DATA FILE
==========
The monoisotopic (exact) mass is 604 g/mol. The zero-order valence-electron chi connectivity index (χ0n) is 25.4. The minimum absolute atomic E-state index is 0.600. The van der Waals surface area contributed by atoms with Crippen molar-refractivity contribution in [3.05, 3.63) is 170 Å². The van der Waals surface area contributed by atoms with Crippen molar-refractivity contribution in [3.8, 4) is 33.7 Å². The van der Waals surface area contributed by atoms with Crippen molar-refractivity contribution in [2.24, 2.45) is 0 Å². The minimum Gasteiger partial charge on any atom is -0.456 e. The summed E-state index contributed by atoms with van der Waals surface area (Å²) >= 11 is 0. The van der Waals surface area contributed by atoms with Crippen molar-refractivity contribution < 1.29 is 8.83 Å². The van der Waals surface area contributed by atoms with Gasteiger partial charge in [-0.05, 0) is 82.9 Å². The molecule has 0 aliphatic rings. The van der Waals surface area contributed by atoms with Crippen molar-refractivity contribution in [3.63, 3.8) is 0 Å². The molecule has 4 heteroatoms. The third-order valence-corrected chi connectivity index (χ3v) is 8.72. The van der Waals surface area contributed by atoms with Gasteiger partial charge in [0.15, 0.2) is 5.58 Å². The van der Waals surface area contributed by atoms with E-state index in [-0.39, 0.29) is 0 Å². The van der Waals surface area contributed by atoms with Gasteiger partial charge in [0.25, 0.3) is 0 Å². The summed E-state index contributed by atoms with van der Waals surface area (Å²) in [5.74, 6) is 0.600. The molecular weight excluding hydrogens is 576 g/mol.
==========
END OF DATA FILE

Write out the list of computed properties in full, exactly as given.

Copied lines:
The monoisotopic (exact) mass is 604 g/mol. The zero-order valence-electron chi connectivity index (χ0n) is 25.4. The minimum absolute atomic E-state index is 0.600. The van der Waals surface area contributed by atoms with Crippen molar-refractivity contribution in [3.05, 3.63) is 170 Å². The van der Waals surface area contributed by atoms with Crippen molar-refractivity contribution in [3.8, 4) is 33.7 Å². The van der Waals surface area contributed by atoms with Crippen molar-refractivity contribution in [2.24, 2.45) is 0 Å². The minimum Gasteiger partial charge on any atom is -0.456 e. The summed E-state index contributed by atoms with van der Waals surface area (Å²) >= 11 is 0. The van der Waals surface area contributed by atoms with Crippen molar-refractivity contribution < 1.29 is 8.83 Å². The van der Waals surface area contributed by atoms with Gasteiger partial charge in [-0.05, 0) is 82.9 Å². The molecule has 0 aliphatic rings. The van der Waals surface area contributed by atoms with Crippen molar-refractivity contribution in [3.63, 3.8) is 0 Å². The molecule has 4 heteroatoms. The third-order valence-corrected chi connectivity index (χ3v) is 8.72. The van der Waals surface area contributed by atoms with Gasteiger partial charge in [0.15, 0.2) is 5.58 Å². The van der Waals surface area contributed by atoms with E-state index in [-0.39, 0.29) is 0 Å². The van der Waals surface area contributed by atoms with Gasteiger partial charge in [0.25, 0.3) is 0 Å². The summed E-state index contributed by atoms with van der Waals surface area (Å²) in [5.74, 6) is 0.600. The molecular weight excluding hydrogens is 576 g/mol.